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From competition to coaching: Lindsay Jennerich inspiring next generation of Canadian rowers

Four months after her silver medal in Rio, Lindsay Jennerich is back on the water. But not with her doubles partner. As Adam Kreek writes, the grounded confidence of this Canadian rower is now inspiring the next generation of athletes as she moves into a coaching role.

Olympic silver medallist motivated to become UVic's first female head coach

Canada's Lindsay Jennerich, left, and Canada's Patricia Obee celebrate with their silver medals in Rio de Janeiro on Aug. 12 Jennerich is transitioning to a role as a coach with the University of Victoria. (Damian Meyer/AFP/Getty Images)

Four months after her silver medal in Rio, Lindsay Jennerich is back on the water. But not with her doubles partner.

"I'm having [Patricia] Obee withdrawal pains," she said about her Olympic teammate.

Jennerich has secured a role as an assistant coach of the University of Victoria Vikes women's rowing team. And the athletes love her.

"When Lindsay coaches you, as an athlete, you really really really want to do it," one Vikes athlete said. "You feel it more."

One of Canada's best

Jennerich is one of the most knowledgeable and experienced rowers our country has ever produced. Having rowed since the age of 14, Jennerich has been coached by a spectrum of legendary coaches with diverse methodologies, philosophies and backgrounds.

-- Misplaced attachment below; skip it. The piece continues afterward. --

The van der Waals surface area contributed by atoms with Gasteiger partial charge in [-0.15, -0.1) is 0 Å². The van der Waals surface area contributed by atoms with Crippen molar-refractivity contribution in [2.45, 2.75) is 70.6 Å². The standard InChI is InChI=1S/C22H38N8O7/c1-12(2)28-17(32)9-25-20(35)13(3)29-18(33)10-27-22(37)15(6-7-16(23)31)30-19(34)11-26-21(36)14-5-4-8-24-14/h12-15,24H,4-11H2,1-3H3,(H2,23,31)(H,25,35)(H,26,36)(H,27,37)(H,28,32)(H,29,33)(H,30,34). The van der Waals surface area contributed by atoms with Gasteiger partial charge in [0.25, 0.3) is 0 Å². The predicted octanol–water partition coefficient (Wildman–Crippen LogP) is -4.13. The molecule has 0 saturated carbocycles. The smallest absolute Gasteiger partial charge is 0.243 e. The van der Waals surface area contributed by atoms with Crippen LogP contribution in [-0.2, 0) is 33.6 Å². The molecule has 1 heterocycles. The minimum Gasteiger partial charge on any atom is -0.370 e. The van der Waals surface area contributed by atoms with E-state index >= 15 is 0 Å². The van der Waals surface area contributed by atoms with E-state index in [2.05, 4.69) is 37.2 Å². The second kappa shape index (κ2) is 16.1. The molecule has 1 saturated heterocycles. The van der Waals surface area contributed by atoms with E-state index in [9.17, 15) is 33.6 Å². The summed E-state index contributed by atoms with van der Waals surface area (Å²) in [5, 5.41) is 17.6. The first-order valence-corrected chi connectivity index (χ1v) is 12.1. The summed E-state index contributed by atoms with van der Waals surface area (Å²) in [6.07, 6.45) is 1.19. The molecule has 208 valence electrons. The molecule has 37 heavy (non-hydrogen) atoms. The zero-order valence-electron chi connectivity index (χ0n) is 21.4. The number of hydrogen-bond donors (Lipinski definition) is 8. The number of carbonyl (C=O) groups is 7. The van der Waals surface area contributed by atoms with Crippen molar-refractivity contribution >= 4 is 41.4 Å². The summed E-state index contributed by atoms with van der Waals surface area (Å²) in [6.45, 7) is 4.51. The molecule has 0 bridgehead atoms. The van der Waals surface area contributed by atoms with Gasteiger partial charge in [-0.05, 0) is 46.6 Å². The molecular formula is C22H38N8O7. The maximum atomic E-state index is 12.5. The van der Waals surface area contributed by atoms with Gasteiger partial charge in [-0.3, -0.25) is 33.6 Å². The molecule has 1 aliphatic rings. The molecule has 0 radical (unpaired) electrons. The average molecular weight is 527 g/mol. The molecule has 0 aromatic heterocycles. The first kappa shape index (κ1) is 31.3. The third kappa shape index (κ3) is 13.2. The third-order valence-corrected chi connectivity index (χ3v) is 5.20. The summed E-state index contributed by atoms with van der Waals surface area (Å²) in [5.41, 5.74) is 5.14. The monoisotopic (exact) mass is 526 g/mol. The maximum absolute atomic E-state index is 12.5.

Her most memorable? Mike Spracklen, Roger Meager, and her most recent coach Tom Morris.

The lightweight double is one of the most competitive events in the entire Olympic regatta. While men's heavyweight rowers can compete for 21 seats in six boat classes, lightweight women only get the two seats in the double.

In spite of her pedigree she's still remarkably grounded.

"What I did was normal," Jennerich said. "Anyone can do anything by making it normal."

And that grounded confidence is now inspiring the next generation of athlete.

An even bigger challenge

Perhaps the biggest challenge an Olympic athlete faces is to figure out how their sporting experience will transition them into their next career. Jennerich's challenge is no different. She is eyeing the most competitive coaching position in the country.

Rick Crawley, head coach of the Vikes women's team, is scheduled to retire in less than two years, and Jennerich will be competing with dozens of highly-qualified coaches for his position.

"There will be some pretty skookum coaches applying for this job," Crawley said.

Coaches push their crews, egos and personalities around the lake, and Jennerich is up for the challenge. One of Jennerich's athletes recounted a recent competitive training piece on Elk Lake where coach Barney Williams (silver, men's 4 at the Athens Games) was encouraging his crew loudly and aggressively.

Jennerich saw through Williams' bellicose strategy and immediately challenged her athletes.

"She asked us if we were going to let Barney intimidate us," Vikes athlete Jessica Wallace said. "And we didn't. We ended up catching Barney's girls."

On one hand, Jennerich feels like coaching might be a cop out.

"I feel that there are so many high-achieving rowers who have done great things after sport," she said.